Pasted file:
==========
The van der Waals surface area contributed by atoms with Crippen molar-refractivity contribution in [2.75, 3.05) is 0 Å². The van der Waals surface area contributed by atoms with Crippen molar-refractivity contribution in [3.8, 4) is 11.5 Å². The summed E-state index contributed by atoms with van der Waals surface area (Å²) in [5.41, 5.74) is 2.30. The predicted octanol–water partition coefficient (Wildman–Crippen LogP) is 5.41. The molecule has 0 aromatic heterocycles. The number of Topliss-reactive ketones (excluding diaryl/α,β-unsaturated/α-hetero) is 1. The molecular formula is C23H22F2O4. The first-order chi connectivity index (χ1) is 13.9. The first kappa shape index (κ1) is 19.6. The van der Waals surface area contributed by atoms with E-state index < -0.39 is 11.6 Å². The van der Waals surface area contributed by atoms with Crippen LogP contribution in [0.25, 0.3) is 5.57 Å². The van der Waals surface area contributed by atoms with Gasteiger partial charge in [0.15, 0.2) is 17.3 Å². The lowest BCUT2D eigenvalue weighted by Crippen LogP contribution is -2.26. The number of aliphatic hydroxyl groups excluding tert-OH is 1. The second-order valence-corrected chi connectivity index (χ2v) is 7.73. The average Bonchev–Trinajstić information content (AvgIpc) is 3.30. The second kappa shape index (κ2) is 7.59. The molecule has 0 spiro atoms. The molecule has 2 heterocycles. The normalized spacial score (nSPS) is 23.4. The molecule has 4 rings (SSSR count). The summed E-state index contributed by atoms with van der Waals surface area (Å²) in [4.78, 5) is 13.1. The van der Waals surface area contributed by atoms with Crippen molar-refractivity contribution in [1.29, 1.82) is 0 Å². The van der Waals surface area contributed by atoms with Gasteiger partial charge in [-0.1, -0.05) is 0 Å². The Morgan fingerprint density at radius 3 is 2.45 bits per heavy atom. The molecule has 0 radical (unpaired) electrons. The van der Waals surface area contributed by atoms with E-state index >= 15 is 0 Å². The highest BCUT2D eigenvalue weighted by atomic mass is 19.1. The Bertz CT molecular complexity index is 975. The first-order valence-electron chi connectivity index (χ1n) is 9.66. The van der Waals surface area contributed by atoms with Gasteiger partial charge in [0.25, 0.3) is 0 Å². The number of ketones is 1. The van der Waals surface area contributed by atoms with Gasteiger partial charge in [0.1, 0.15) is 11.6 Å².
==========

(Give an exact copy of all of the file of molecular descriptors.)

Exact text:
The van der Waals surface area contributed by atoms with Crippen molar-refractivity contribution in [2.75, 3.05) is 0 Å². The van der Waals surface area contributed by atoms with Crippen molar-refractivity contribution in [3.8, 4) is 11.5 Å². The summed E-state index contributed by atoms with van der Waals surface area (Å²) in [5.41, 5.74) is 2.30. The predicted octanol–water partition coefficient (Wildman–Crippen LogP) is 5.41. The molecule has 0 aromatic heterocycles. The number of Topliss-reactive ketones (excluding diaryl/α,β-unsaturated/α-hetero) is 1. The molecular formula is C23H22F2O4. The first-order chi connectivity index (χ1) is 13.9. The first kappa shape index (κ1) is 19.6. The van der Waals surface area contributed by atoms with E-state index < -0.39 is 11.6 Å². The van der Waals surface area contributed by atoms with Crippen LogP contribution in [0.25, 0.3) is 5.57 Å². The van der Waals surface area contributed by atoms with Gasteiger partial charge in [0.15, 0.2) is 17.3 Å². The lowest BCUT2D eigenvalue weighted by Crippen LogP contribution is -2.26. The number of aliphatic hydroxyl groups excluding tert-OH is 1. The second-order valence-corrected chi connectivity index (χ2v) is 7.73. The average Bonchev–Trinajstić information content (AvgIpc) is 3.30. The second kappa shape index (κ2) is 7.59. The molecule has 0 spiro atoms. The molecule has 2 heterocycles. The normalized spacial score (nSPS) is 23.4. The molecule has 4 rings (SSSR count). The summed E-state index contributed by atoms with van der Waals surface area (Å²) in [4.78, 5) is 13.1. The van der Waals surface area contributed by atoms with Crippen molar-refractivity contribution in [1.29, 1.82) is 0 Å². The van der Waals surface area contributed by atoms with Gasteiger partial charge in [-0.1, -0.05) is 0 Å². The Morgan fingerprint density at radius 3 is 2.45 bits per heavy atom. The molecule has 0 radical (unpaired) electrons. The van der Waals surface area contributed by atoms with E-state index >= 15 is 0 Å². The highest BCUT2D eigenvalue weighted by atomic mass is 19.1. The Bertz CT molecular complexity index is 975. The first-order valence-electron chi connectivity index (χ1n) is 9.66. The van der Waals surface area contributed by atoms with Gasteiger partial charge in [0.25, 0.3) is 0 Å². The number of ketones is 1. The van der Waals surface area contributed by atoms with Gasteiger partial charge in [0.1, 0.15) is 11.6 Å².